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'MAD' Moments: March 1970
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July 20, 2010


Editor's Note: The following was written by Gus Schrader and first appeared in the March 15, 1970 edition of the Cedar Rapids Gazette.

COLUMBUS, OHIO - Coach Ralph Miller didn't score a point or even get far enough off the bench to snare a long rebound Saturday, but his players generously credited him with routing Notre Dame and smashing the all-time NCAA basketball tournament record.

The Hawks skewered Notre Dame with near-perfect passes and .635 shooting in compiling an incredible 75-42 halftime lead. Then they romped home to a 121-106 victory to take third place in the Mideast regional.



"The coach made a speech Friday and asked us to win this game for him," said Chad Calabria, who tied John Johnson for Iowa's high with 31 points, a career high for him.

"The majority of us guys have been with Coach Miller for two, three or four years. He's meant a great deal to us, and we vowed we would do our best to win it as a sort of going-away present for him."

Iowa's full-game statistics were amazing enough. The Hawks hit 52 of 96 shots for .531, and they made 17 of 19 free throws.

Their 121 total broke the old NCAA tournament record set by Princeton when Bill Bradley played in 1965 - a 118-82 lashing of Wichita. Iowa's 52 field goals constituted another record. Princeton had 48.

The 227 points by both teams topped the 214 scored when Oklahoma City beat Grigham Young, 112-103, in 1965. Iowa school records fell in all those categories. The Hawks also equaled a school mark of 20 victories in one season, set in 1956.

Never had the 13,865 fans seen a start in college basketball like Iowa's. The Hawks had a 27-8 lead after 6 ½ minutes, and it zoomed to 39-13 with 9:18 gone.

Meanwhile, the Hawkeye floor game was practically flawless. The Hawks didn't commit their first foul until 7:14 had elapsed, and their first turnover occurred after 9:47.





Iowa's full-game statistics were amazing enough. The Hawks hit 52 of 96 shots for .531, and they made 17 of 19 free throws. Their 121 total broke the old NCAA tournament record set by Princeton when Bill Bradley played in 1965 - a 118-82 lashing of Wichita. Iowa's 52 field goals constituted another record. Princeton had 48.


Fred Brown had his most dazzling game of a remarkable junior season. He demoralized the Irish with his thefts out front, a big factor in Notre Dame's 28 turnovers.

The crowd gasped in awe at Iowa's passing. It was headed by Brown, with Johnson, Calabria and Glenn Vidnovic also feeding each other with fast break deals and close-under flips. "I haven't seen such a display since the Harlem Globetrotters used to beat their patsies, the Hawaiian All-Stars," shouted one press box veteran.

"We wanted to let everyone know we were the No. 1 team here after losing that one to Jacksonville," said Brown.- "I'll bet Kentucky is glad they didn't have to play us," said Ben McGilmer grimly. Ben canned six of nine shots for 12 points.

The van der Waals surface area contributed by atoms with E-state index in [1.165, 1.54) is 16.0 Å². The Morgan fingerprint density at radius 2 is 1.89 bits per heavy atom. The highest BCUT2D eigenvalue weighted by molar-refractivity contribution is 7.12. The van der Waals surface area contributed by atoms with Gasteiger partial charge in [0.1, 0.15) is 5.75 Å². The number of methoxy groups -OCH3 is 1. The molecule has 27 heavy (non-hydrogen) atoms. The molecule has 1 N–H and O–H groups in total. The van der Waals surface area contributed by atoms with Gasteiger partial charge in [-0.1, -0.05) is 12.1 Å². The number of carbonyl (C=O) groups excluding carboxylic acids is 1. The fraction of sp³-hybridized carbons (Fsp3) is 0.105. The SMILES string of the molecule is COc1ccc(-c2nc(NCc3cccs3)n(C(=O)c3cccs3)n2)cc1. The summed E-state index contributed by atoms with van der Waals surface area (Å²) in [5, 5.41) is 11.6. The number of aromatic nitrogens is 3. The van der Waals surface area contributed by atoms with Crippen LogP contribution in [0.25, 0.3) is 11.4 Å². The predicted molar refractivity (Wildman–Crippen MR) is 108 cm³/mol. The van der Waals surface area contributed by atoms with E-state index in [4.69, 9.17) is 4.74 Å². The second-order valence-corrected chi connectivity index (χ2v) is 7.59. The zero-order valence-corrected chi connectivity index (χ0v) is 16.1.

"We wanted to give Coach Miller a second birthday present," beamed Dick Jensen. Dick canned his only two shots and his one free throw for five points. Miller's 51st birthday was last Monday.

"We decided we'd try to beat hell out of `em," said Johnson, who was still smoldering after the game because he claimed the officials let the game become so rough the players were in danger of being hurt.

"We would have beaten Notre Dame by 30 or 40 points if the officials would have made them cut out the rough stuff. I thought we were playing Notre Dame's football team. I was chopped in half of my shots. Once we got so far ahead, the officials quit calling fouls and the other team felt they could get away with everything."

"We just keyed ourselves up to playing a great last game in honor of Coach Miller," said Vidnovic, who hit 24 points. Vid made half his 14 shots and all 10 of his free throws. "He's a helluva fine coach, and after he talked to us Friday, we all determined to play as hard as we could today. We were ready."

Calabria said the Hawks almost wore themselves out with the fury of their play in the first half.

"I was so blamed tired after that I didn't think I could even run in the second half," he said. "I didn't realize I was scoring 31 points. Yes, that's my career high, and it's great finally to break the 30 mark."





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Iowa hit 100 with 9 ½ minutes to play. Calabria's layup put them past the old NCAA tourney record of 118 with 1:18 remaining. Then Miller promptly called time and put in five subs. "I changed my entire shooting style," laughed Jim Hodge, senior sub who made Iowa's last two points on free throws with 33 seconds left.

Iowa school records broken Saturday were: The old scoring mark of 119, set against Wisconsin this season; the old two-team record of 219 in the same game and the field goal record is now 52 in one game. The Hawks also have tumbled a flock of other individual, school and Big Ten marks.

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